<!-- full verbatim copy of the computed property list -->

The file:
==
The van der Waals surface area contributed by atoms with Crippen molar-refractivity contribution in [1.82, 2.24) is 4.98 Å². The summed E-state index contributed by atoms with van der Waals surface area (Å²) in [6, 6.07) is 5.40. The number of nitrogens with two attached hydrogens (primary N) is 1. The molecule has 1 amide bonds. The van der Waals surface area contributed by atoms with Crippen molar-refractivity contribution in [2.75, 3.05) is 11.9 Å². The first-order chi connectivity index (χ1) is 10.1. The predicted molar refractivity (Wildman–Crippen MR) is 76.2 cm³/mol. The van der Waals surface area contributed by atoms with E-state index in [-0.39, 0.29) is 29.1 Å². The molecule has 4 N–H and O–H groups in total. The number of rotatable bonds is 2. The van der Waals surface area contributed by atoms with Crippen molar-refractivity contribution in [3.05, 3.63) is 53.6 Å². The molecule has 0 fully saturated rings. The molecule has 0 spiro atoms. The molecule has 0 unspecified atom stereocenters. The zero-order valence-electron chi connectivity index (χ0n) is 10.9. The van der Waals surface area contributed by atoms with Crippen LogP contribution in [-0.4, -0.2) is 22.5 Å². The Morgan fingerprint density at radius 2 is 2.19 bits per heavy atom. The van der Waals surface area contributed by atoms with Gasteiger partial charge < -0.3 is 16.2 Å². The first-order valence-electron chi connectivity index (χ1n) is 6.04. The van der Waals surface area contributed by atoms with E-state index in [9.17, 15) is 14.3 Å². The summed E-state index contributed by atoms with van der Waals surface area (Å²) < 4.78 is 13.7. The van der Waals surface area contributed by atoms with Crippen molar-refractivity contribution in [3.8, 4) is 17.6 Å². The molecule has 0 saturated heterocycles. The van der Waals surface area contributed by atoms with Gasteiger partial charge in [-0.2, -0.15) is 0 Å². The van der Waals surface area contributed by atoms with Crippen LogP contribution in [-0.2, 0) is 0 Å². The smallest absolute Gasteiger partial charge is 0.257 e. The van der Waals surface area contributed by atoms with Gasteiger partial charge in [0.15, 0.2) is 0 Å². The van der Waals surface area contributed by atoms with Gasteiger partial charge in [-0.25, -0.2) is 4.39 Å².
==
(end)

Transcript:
The van der Waals surface area contributed by atoms with Crippen molar-refractivity contribution in [1.82, 2.24) is 4.98 Å². The summed E-state index contributed by atoms with van der Waals surface area (Å²) in [6, 6.07) is 5.40. The number of nitrogens with two attached hydrogens (primary N) is 1. The molecule has 1 amide bonds. The van der Waals surface area contributed by atoms with Crippen molar-refractivity contribution in [2.75, 3.05) is 11.9 Å². The first-order chi connectivity index (χ1) is 10.1. The predicted molar refractivity (Wildman–Crippen MR) is 76.2 cm³/mol. The van der Waals surface area contributed by atoms with E-state index in [-0.39, 0.29) is 29.1 Å². The molecule has 4 N–H and O–H groups in total. The number of rotatable bonds is 2. The van der Waals surface area contributed by atoms with Crippen molar-refractivity contribution in [3.05, 3.63) is 53.6 Å². The molecule has 0 fully saturated rings. The molecule has 0 spiro atoms. The molecule has 0 unspecified atom stereocenters. The zero-order valence-electron chi connectivity index (χ0n) is 10.9. The van der Waals surface area contributed by atoms with Crippen LogP contribution in [-0.4, -0.2) is 22.5 Å². The Morgan fingerprint density at radius 2 is 2.19 bits per heavy atom. The van der Waals surface area contributed by atoms with Gasteiger partial charge < -0.3 is 16.2 Å². The first-order valence-electron chi connectivity index (χ1n) is 6.04. The van der Waals surface area contributed by atoms with E-state index in [9.17, 15) is 14.3 Å². The summed E-state index contributed by atoms with van der Waals surface area (Å²) < 4.78 is 13.7. The van der Waals surface area contributed by atoms with Crippen molar-refractivity contribution in [3.8, 4) is 17.6 Å². The molecule has 0 saturated heterocycles. The van der Waals surface area contributed by atoms with Gasteiger partial charge in [-0.2, -0.15) is 0 Å². The van der Waals surface area contributed by atoms with Crippen LogP contribution in [-0.2, 0) is 0 Å². The smallest absolute Gasteiger partial charge is 0.257 e. The van der Waals surface area contributed by atoms with Gasteiger partial charge in [0.15, 0.2) is 0 Å². The van der Waals surface area contributed by atoms with Gasteiger partial charge in [-0.25, -0.2) is 4.39 Å².